It’s a Tuesday afternoon and there are close to 30 employees in Schardein’s salon but there are no client bookings. Why would this normally bustling salon block their appointment books for two hours every week? A commitment to education, that’s why.
Owner Steve Schardein had a dream, and it wasn’t just to run a salon, it was to create a place that could help his staff become better members of their community. “I’m trying to change the perception many people have that we’re ‘just hairdressers.’“ Steve says.
Schardein, who began in the industry in 1976, offers full-time employment to his stylists, offering professional education and encouraging his staff to carve out a career. His philosophy has made a difference in the lives of his employees and not just while they’re on the clock.
“We have four new homeowners and we have people getting married and starting families. That’s what I love to see,” Schardein says.
At a time when many businesses are cutting back hours so employees don’t get full-time, or reducing benefits, Schardein’s is creating a place where people can thrive and grow.
Six years ago Craig Jackson was sitting in a chair getting his hair washed when he decided he wanted to work at Schardein’s. He was a shy young man who had difficulty communicating with people. Now he’s not only a busy stylist, he’s one of the leaders at Schardein’s, confidently working with the public and guiding staff through training.
“The first time I came in here as a client, I knew I wanted to work here because of the positive vibe,” Jackson says. The benefits haven’t been lost on those close to him. “My friends and family notice the positive change in me.”
Beverly Harlow has been at Schardein’s for six years and is the education leader. “I knew I wanted to work here because of their emphasis on education,” she says. “I wanted a career instead of a job.”
In an industry where there can be high employee turnover, Schardein’s roster is speckled with veterans. Daniel Quinn, one of the salon’s busiest stylists has been there for nearly nine years. He serves as a mentor to younger stylists and has earned respect for his hard work and busy appointment book. “People here want to be what he is – he’s busy,” Schardein says.
Not only is Quinn busy – Schardein’s is busy. The salon located at 9501 N. May Avenue is one of the most popular in Oklahoma City. The state of the art 6,700-foot complex can best be described as the Taj Mahal of salons. If you like to be pampered, Schardein’s is like something out of a dream. Picture the treatment given to the scarecrow, cowardly lion, tin man, and Dorothy by the attendants in Oz.
Many salons stumble when bringing in young stylists fresh from their training, but Schardein recognized an opportunity and seized it. The New Talent Salon employs 8-10 stylists who have recently or nearly completed their certification. In a special section of the salon, these young stylists offer haircuts, styling, and color. As a result, they learn how to build a clientele, work on techniques, and are mentored by an established stylist. It also gives often younger clients a chance to receive a trendy fashion cut at a lower price point. For Schardein’s this is a way to extend their offering to the customer while also guiding these young stylists into the fold.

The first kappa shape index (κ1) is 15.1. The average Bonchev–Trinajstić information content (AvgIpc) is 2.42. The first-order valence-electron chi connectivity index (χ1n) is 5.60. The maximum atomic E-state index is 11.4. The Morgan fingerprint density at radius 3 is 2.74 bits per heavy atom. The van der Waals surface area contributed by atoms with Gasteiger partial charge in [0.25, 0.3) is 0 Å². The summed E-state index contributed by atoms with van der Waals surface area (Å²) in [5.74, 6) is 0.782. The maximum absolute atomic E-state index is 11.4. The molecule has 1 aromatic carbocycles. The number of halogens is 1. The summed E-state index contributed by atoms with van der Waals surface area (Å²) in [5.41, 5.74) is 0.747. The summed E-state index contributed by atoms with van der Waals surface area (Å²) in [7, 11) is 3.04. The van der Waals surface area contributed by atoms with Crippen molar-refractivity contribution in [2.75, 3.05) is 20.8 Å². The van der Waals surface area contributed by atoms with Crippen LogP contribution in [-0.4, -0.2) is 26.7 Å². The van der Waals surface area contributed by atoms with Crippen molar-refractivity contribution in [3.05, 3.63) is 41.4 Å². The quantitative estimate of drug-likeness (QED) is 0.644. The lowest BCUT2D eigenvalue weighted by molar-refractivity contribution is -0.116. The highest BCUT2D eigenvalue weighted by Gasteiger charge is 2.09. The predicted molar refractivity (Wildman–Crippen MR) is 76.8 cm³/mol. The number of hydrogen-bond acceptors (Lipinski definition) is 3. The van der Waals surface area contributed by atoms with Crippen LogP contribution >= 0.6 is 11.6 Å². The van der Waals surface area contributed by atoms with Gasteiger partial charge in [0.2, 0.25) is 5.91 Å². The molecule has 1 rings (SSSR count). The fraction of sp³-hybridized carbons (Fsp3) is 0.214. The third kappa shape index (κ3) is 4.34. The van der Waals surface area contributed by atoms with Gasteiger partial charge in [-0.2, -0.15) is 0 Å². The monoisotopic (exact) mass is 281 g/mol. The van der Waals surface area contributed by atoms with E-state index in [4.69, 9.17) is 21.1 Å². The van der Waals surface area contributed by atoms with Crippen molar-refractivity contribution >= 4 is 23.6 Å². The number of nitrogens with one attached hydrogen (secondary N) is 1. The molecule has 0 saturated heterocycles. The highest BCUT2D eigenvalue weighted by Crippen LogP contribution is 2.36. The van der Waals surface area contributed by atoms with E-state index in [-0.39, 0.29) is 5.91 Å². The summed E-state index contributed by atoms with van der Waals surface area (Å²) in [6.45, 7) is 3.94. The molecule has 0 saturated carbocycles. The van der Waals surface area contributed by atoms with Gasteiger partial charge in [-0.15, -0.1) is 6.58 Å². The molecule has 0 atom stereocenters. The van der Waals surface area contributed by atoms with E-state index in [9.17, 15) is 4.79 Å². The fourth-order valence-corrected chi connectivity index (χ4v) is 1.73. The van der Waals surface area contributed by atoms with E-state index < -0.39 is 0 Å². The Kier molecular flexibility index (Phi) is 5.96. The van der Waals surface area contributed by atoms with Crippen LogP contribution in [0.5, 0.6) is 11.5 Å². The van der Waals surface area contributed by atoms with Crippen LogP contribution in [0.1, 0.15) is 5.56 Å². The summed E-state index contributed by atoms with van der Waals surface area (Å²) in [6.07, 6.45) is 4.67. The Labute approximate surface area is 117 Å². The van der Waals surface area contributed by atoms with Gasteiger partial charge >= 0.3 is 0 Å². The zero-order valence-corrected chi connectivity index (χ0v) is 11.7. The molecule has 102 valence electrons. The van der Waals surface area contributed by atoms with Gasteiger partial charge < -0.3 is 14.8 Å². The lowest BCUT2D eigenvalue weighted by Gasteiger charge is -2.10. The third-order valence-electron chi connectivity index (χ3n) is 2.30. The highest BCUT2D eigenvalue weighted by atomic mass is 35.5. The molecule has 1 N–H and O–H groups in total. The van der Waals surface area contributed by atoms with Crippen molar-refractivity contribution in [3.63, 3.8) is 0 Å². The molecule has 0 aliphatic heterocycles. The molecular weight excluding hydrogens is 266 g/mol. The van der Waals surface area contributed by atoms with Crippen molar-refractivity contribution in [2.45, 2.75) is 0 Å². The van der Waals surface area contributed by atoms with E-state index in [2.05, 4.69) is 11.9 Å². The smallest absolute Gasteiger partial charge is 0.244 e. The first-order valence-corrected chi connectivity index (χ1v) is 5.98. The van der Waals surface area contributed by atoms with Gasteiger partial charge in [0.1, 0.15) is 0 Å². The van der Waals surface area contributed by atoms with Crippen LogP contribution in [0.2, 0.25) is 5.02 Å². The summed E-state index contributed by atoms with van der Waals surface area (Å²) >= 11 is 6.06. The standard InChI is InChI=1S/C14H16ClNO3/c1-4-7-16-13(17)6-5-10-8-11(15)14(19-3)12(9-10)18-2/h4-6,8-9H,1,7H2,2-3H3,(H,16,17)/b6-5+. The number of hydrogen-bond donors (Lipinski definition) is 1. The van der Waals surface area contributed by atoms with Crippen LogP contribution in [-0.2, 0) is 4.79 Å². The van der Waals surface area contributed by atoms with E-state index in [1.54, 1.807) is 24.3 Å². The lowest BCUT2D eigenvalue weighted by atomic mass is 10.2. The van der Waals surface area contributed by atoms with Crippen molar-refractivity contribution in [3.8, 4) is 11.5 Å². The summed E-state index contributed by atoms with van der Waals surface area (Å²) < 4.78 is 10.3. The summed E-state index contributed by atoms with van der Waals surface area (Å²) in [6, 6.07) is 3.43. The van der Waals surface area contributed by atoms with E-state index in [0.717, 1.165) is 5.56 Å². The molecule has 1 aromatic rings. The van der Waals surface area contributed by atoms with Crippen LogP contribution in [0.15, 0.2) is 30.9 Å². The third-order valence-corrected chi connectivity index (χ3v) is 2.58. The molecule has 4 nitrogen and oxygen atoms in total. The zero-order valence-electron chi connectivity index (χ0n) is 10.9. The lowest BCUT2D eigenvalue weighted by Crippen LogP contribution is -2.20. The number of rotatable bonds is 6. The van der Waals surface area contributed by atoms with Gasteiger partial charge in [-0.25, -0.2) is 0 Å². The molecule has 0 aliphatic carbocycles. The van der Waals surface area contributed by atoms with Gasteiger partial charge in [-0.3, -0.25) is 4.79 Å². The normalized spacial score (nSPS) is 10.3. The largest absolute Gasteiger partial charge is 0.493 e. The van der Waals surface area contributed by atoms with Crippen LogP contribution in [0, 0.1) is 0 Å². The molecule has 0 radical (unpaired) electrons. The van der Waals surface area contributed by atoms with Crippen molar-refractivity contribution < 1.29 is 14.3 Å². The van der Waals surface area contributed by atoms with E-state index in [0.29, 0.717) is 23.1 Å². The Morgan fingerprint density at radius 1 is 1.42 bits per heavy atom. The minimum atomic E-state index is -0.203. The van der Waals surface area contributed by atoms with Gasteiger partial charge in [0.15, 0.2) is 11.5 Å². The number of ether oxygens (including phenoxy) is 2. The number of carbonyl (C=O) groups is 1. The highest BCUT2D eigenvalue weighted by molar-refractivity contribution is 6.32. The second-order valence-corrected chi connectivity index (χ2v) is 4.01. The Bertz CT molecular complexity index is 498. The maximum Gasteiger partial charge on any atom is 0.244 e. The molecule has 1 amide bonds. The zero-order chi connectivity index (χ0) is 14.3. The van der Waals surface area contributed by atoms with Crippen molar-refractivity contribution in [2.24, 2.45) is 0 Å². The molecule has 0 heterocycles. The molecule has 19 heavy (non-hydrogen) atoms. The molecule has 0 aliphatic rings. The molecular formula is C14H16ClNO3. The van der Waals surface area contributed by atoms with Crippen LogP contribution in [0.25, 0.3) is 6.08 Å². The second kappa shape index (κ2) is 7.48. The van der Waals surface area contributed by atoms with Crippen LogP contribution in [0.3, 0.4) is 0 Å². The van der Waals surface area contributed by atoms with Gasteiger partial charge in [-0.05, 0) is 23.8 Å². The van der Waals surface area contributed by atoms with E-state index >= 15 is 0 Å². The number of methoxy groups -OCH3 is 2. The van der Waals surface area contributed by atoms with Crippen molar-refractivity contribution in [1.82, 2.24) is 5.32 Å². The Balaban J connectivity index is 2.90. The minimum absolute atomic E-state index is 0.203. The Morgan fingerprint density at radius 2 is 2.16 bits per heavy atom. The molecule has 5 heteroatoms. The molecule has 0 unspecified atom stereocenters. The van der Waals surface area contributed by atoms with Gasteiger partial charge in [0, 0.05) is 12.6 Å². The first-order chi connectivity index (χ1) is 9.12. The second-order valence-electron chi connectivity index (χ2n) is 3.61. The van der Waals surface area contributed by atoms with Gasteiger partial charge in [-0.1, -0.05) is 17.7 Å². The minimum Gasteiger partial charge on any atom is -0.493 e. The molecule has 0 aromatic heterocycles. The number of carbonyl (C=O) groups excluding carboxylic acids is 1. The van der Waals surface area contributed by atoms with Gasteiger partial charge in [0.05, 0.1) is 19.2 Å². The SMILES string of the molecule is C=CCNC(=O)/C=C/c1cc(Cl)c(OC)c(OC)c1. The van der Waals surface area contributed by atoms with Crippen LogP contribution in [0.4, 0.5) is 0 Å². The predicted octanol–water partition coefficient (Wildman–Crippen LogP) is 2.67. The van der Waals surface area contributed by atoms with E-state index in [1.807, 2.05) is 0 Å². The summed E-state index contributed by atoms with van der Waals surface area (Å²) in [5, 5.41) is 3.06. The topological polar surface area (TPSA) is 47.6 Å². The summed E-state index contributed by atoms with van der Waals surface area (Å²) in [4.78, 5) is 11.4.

In essence, Steve wants these stylists to learn “The Schardein Way.” Steve Schardein’s hands have not forgotten the feel of a comb and scissors — he still cuts hair and insists on it. “I need to lead by example, and I love being with our clients so I know what’s important to them,” he says. It’s another example of premium customer service and attention to detail. It’s working — Schardein’s maintains a 90 percent client retention rate. But there’s always room for growth.
Last year while Steve was at a Thunder Game at Chesapeake Energy Arena, he marveled at the thousands of fans in attendance. “I wondered, where are all these people getting their hair done? There are always more people we can help.” Sending the customer out the door looking and feeling more beautiful is one of Schardein’s goals. Two years ago, Steve had a conversation with client Dr. Tim Love, a noted Oklahoma City plastic surgeon who helps clients with hair loss. Out of that brief talk, Schardein and Love decided to combine efforts to educate people about hair loss, something that impacts both of their businesses.
Dr. Tim R. Love, MD performs hair transplant procedures and Schardein wanted to be able to help his customers get help if they had hair loss. The Schardein staff learned how to speak to their clients about hair loss as well as methods for working with restored hair. Steve Schardein even underwent the procedure himself to see what it was like.
The salon’s commitment to Oklahoma City extends beyond its four walls. Schardein’s has donated time and resources to help several causes, including the Battered Women’s Shelter. “We support each other, we support our clients, and we try to support the community,” Jackson says.
All of the things the salon is doing: their dedication to training and education, the cutting edge salon techniques and use of technology, the New Talent Salon that helps young stylists enter the industry, the almost fanatical care they show for their employees personal growth, is why Steve Schardein got into this business.
“This is my dream,” Schardein says as he waves his hands toward his staff while they take part in training. “I want them to be happy, productive members of the community. I spend more time with these people than I do with my family.” A family, that’s what Schardein’s feels like, and that’s the refreshing and compassionate way they treat their employees.